and somebody was up ahead. That's very bad too, to climb too close
ahead. He loosened this rock, and it came down and hit him right
in the hand, literally went through his hand broke everything.
So this poor guy we had to get him down to camp.

The intern was really having a fit. He was just a medical
student, he wasn't even an intern. And the nurse said, "Well,
just get hot saline water and keep it wrapped in it." They had
to tell him to get out as quick as he could and apply these
compresses constantly. In those days, you know, they didn't have
penicillin or anything.

V. Adams: The packers would take them out.

Adams: They'd strap them on the saddle and lead them out, and they'd
have to go many miles.

V. Adams: They'd have to go to Lone Pine or to Sequoia National Park.


Adams: But this man kept the use of his hand. They had to practically
rebuild that hand. It just shows you what can happen. Now, if
you were alone, or it was just a small part, you can imagine what
might happen.

Well , they did have that awful thing years ago in the Palisade
basin, where a woman was climbing the North Palisade. While in the
talus, one of those huge rocks rolled over and caught her, right
on the pelvic area and broke both pelvic bones. So they had to
improvise a stretcher and carried her with great difficulty more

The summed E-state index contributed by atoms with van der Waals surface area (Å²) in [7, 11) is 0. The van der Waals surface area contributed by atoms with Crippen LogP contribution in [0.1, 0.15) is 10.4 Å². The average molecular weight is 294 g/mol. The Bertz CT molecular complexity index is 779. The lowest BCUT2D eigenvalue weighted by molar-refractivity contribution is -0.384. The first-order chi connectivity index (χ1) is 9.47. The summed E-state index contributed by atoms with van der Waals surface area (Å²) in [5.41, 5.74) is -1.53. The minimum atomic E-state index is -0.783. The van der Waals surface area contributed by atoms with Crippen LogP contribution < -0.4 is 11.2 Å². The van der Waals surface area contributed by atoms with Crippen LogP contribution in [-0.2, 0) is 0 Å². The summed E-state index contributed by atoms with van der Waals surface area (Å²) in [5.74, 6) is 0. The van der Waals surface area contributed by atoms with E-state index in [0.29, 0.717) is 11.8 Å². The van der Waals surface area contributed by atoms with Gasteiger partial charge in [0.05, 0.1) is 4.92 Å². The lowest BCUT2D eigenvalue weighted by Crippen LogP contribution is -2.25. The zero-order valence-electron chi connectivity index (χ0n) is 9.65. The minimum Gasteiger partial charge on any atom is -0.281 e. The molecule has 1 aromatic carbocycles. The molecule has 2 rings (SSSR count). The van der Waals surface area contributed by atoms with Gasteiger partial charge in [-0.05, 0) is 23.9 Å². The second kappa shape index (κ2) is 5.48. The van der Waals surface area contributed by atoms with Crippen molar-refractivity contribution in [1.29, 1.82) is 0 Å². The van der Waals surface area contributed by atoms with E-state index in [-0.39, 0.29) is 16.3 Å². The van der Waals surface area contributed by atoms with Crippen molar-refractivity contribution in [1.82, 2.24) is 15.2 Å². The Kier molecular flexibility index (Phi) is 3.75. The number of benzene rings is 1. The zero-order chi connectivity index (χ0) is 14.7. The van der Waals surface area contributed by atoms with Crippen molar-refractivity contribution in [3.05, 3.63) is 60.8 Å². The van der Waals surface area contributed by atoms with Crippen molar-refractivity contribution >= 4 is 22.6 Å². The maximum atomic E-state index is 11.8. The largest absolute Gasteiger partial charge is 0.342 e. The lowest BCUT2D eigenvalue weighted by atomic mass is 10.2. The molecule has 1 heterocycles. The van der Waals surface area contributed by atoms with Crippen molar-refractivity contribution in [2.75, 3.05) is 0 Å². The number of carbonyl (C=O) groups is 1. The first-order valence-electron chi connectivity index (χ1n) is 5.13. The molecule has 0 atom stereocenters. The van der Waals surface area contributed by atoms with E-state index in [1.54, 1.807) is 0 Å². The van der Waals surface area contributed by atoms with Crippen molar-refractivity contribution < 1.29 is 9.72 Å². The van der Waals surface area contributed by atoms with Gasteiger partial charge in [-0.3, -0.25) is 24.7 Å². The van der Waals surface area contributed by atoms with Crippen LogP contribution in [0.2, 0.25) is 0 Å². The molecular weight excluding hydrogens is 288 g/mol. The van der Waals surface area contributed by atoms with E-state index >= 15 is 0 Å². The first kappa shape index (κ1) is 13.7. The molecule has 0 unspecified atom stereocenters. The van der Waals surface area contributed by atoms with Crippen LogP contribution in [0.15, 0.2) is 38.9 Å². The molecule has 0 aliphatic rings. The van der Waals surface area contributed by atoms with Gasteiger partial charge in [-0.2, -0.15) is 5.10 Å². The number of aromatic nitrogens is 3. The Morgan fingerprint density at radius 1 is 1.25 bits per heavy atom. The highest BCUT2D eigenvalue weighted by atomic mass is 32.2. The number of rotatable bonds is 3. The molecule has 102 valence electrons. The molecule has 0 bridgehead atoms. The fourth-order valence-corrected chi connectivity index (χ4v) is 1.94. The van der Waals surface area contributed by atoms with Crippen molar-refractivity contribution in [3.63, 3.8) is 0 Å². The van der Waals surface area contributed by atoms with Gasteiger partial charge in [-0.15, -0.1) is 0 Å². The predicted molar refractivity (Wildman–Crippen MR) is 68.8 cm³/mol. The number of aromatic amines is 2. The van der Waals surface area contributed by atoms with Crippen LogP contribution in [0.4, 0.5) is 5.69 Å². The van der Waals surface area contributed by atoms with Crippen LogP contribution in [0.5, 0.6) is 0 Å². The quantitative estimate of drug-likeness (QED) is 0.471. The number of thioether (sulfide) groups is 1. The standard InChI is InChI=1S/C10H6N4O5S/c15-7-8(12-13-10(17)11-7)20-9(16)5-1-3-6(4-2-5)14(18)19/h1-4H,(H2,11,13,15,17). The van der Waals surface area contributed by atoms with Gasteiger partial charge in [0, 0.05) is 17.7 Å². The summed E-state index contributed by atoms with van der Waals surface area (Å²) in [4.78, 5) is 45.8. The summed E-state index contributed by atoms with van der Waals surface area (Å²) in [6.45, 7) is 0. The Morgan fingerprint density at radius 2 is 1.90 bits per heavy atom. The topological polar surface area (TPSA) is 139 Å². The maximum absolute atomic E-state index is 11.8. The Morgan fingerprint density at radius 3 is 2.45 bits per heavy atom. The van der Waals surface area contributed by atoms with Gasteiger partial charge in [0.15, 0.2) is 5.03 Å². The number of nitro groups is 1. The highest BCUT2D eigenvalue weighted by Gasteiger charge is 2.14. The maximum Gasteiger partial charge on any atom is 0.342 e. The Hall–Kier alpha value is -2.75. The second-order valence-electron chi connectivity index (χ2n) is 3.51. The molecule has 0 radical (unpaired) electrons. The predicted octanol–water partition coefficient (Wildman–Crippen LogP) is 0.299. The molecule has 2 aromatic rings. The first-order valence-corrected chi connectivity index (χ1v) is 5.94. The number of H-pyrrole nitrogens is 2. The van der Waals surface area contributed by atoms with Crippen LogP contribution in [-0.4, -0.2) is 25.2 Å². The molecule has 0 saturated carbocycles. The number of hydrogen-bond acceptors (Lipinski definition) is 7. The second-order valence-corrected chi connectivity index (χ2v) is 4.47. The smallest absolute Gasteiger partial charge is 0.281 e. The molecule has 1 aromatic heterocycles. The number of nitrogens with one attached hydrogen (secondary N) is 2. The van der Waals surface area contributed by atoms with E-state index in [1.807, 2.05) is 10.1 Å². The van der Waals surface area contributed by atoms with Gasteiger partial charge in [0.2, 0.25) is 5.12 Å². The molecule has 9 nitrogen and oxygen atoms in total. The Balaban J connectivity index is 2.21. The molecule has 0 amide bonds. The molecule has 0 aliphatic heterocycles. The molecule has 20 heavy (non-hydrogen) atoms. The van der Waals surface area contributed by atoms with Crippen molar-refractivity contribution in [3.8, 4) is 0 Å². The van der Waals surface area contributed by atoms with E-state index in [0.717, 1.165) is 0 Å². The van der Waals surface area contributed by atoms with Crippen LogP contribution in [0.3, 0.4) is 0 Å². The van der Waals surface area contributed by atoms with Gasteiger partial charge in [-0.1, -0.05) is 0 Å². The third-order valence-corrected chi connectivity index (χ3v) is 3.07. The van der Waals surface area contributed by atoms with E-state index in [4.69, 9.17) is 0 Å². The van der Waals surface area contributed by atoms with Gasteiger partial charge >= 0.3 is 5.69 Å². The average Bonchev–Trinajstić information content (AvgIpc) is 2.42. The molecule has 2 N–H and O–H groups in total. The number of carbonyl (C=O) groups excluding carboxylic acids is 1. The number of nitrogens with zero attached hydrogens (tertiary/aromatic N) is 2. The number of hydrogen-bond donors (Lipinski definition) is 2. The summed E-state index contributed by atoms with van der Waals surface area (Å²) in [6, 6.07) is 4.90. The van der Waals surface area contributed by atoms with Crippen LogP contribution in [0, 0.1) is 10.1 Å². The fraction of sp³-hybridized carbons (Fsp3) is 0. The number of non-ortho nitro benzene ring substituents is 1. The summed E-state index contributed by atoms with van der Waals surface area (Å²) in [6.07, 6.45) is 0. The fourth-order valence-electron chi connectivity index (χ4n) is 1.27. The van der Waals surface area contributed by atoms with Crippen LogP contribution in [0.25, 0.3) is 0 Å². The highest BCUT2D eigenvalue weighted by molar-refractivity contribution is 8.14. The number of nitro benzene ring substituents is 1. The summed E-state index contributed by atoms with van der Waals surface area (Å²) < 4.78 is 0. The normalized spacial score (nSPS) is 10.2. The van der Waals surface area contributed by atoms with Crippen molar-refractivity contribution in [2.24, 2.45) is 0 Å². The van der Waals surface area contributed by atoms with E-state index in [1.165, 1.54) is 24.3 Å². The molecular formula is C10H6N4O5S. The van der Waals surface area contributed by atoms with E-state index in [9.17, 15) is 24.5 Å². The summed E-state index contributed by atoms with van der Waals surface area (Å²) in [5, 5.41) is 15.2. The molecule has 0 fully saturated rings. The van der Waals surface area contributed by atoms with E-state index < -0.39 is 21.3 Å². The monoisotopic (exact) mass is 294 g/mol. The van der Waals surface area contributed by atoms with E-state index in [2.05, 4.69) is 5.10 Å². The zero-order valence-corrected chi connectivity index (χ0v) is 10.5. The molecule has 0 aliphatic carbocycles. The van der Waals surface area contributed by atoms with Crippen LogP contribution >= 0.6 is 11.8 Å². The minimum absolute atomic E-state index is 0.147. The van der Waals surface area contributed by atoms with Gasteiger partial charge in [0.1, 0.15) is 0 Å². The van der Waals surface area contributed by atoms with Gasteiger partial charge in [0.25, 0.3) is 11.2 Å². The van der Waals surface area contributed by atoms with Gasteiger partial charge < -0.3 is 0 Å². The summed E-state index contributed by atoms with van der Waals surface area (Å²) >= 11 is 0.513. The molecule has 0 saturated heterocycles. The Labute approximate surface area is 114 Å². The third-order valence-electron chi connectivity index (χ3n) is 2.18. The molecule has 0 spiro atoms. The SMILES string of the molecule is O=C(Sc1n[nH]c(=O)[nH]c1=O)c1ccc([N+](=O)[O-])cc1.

than three miles above timber line to the trail. It was the
roughest possible terrain. She was pretty well crippled for life.
I remember Mr. [William E. ] Colby telling me that. It took five
days in all to get her to the Owens Valley.

Then a woman had a heart attack when we were near Ralph
Merritt's camp. The woman knew she had a heart condition and
asked the packer if he thought she'd get along all right. Well,
how did he know? He wasn't any doctor. We had horses anyway.
I forget what it was some form of heart failure. She got up to
Sphinx Pass and practically passed out from the attack. She was
six weeks in Ralph Merritt's camp, and finally the doctors came in
and said, "Well, I think we can take you out now." And it was a
two thousand foot climb back over Sphinx Pass. When she got there
(with less oxygen) she expired right on top of the pass.

V. Adams: You know what I remember about that is that all of these young
husky boys who were part of a rescue group, in groups of four
carrying the litter down the slope, and they'd change take-over
after a little while, carrying her down. She'd had six weeks or
four weeks or however long it was down at that camp in the flat-
lands, but those boys just worked like mad to get her there and
also to get her out. It was just so sad, because everybody tried
so hard, and then when the final thing happened, it wasn't any
good after all.

Adams: I don't want to give the impression that we had nothing but
disaster, but

V. Adams: No. We had lots of wonderful things.

Adams: Always things may happen in an outing of one hundred or two
hundred people.

V. Adams: People have gone on long trips and nothing has happened.

Adams: But I think we well, we had that case of old Mr. Padway, who
saved up for several years for this big vacation. He was some
kind of a specialist and couldn't get away from work, and finally


Adams: he did and this was a four-weeks vacation. We were up at Milestone
Camp, which is over eleven thousand feet, and he had this very bad
cold; it was freezing, and the camp doctor didn't like the way he
sounded. I think Dr. Alvarez came to see him, and they got
another doctor and they listened, and then they came over to see